More information can be obtained directly from Keith Shults, Director of Research, IncellDx, Phone: +1 (615) 294-5231, email: This e-mail address is being protected from spambots. You need JavaScript enabled to view it

 

Pr Tarek Elbeik short bio:

-Present: CEO, Elbeik Associates, LLC

-2004 – 2005: Professor in Research Virology, Laboratory Medicine, University of California, San Francisco

-1997 – 2005: Director, Microbiology Research Laboratory, Laboratory Medicine, University of California, San Francisco -1997 – 2004: Associate Researcher, Laboratory Medicine, University of California, San Francisco

-1988 – 1997: Co-Director, Virology Research Laboratory, Medicine, University of California, San Francisco

-1988 – 1997: Assistant Researcher, Medicine, University of California, San Francisco

-1987 – 1988: Post Doctoral Fellow, Laboratory Medicine, University of California, San Francisco


References:


1. Kupfer B, Matz B, Däumer MP, Roden F, Rockstroh JK, Qurishi N, Spengler U, Kaiser R. Frequent detection of cell-associated HIV-1 RNA in patients with plasma viral load <50 copies/ml. J Med Virol. 2007 Oct;79(10):1440-5.

2. Pasternak AO, Adema KW, Bakker M, Jurriaans S, Berkhout B, Cornelissen M, Lukashov VV. Highly sensitive methods based on seminested real-time reverse transcription-PCR for quantitation of human immunodeficiency virus type 1 unspliced and multiply spliced RNA and proviral DNA. J Clin Microbiol. 2008 Jul;46(7):2206-11. Epub 2008 May 7.

3. Gil C, Garcia MT, Garcia F, Miró JM, Agüero F, Alós L, Zamora L, Capón A, Costa J, Pumarola T, Gatell JM. Evaluation of the Roche COBAS(®) TaqMan(®) HIV-1 test for quantifying HIV-1 RNA in infected cells and lymphoid tissue. J Virol Methods. 2011 Mar 31.

4. Soares RS, Tendeiro R, Foxall RB, Baptista AP, Cavaleiro R, Gomes P, Camacho R, Valadas E, Doroana M, Lucas M, Antunes F, Victorino RM, Sousa AE Cell-associated viral burden provides evidence of ongoing viral replication in aviremic HIV-2-infected patients.  J Virol. 2011 Mar;85(5):2429-38.

5. Kaiser P, Joos B, Niederöst B, Weber R, Günthard HF, Fischer M. Productive human immunodeficiency virus type 1 infection in peripheral blood predominantly takes place in CD4/CD8 double-negative T lymphocytes. J Virol. 2007 Sep;81(18):9693-706. Epub 2007 Jul 3.

6. Patterson BK, Mosiman VL, Cantarero L, Furtado M, Bhattacharya M, Goolsby C. Detection of HIV-RNA-positive monocytes in peripheral blood of HIV-positive patients by simultaneous flow cytometric analysis of intracellular HIV RNA and cellular immunophenotype. Cytometry. 1998 Apr 1;31(4):265-74.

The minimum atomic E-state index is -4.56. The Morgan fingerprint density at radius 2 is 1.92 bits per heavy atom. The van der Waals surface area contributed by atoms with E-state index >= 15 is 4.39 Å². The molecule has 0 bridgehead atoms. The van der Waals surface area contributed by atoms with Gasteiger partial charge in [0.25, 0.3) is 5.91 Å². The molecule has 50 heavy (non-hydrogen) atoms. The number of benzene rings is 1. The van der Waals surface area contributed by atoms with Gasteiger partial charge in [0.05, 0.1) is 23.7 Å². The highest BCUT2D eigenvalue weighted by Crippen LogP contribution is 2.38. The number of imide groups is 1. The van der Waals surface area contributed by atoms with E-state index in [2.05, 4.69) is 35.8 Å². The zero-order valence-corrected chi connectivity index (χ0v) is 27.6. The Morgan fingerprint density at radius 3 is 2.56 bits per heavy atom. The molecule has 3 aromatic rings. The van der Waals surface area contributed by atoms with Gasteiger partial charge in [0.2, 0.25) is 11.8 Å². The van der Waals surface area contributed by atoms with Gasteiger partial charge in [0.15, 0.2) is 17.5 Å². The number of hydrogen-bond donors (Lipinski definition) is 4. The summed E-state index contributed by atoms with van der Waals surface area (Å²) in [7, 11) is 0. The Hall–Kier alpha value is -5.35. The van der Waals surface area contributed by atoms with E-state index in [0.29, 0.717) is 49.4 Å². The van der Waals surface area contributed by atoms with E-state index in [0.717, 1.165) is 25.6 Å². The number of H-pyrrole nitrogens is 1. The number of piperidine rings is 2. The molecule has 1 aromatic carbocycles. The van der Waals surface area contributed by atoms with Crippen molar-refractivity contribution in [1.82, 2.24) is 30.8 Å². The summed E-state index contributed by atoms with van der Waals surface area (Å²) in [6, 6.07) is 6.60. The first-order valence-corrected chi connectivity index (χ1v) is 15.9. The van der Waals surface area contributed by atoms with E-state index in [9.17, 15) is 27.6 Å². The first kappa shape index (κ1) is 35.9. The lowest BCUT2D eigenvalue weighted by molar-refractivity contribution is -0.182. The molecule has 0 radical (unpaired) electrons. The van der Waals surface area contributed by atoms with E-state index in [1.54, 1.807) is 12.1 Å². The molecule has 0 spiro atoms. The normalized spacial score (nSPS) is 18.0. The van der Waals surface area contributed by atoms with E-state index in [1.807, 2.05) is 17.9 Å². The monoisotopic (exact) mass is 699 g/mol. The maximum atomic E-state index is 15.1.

7. Patterson BK. Simultaneous ultrasensitive subpopulation staining/hybridization in situ (SUSHI) in HIV-1 disease monitoring. Methods Mol Bio 2010;659,337-46.

8. Pett SL, McCarthy MC, Cooper DA, MacRae K, Tendolkar A, Norris R, et al. A phase I study to explore the activity and safety of SCH532706, a small molecule chemokine receptor-5 antagonist in HIV type-1-infected patients. Antivir Ther 2009;14,111-15.

9. Patterson BK, Behbahani H, Kabat WJ, Sullivan Y, O'Gorman MR, Landay A, et al. Leukemia inhibitory factor inhibits HIV-1 replication and is upregulated in placentae from nontransmitting women. J Clin Inves 2001;107,287-94.

10. Behbahani H, Popek E, Garcia P, Andersson J, Spetz AL, Landay A, et al. Up-regulation of CCR5 expression in the placenta is associated with human immunodeficiency virus-1 vertical transmission. Am J Pathol 2000;157,1811-18.

11. Collins KB, Patterson BK, Naus GJ, Landers DV, Gupta P. Development of an in vitro organ culture model to study transmission of HIV-1 in the female genital tract. Nat Med 2000;6,475-79.

12. Pasternak AO, Jurriaans S, Bakker M, Prins JM, Berkhout B, Lukashov VV. Cellular levels of HIV unspliced RNA from patients on combination antiretroviral therapy with undetectable plasma viremia predict the therapy outcome. PLoS One. 2009 Dec 31;4(12):e8490.



 


Key words: HIV reservoirs
Last Updated on Sunday, 16 October 2011 11:13
 

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QIng Liu 16.10.2011 (18:48:34)  
SUSHI assay for HIV Reservoir Yes No  

FYI. This is a new assay for HIV reservoir and we might want to use it in the future. JAZ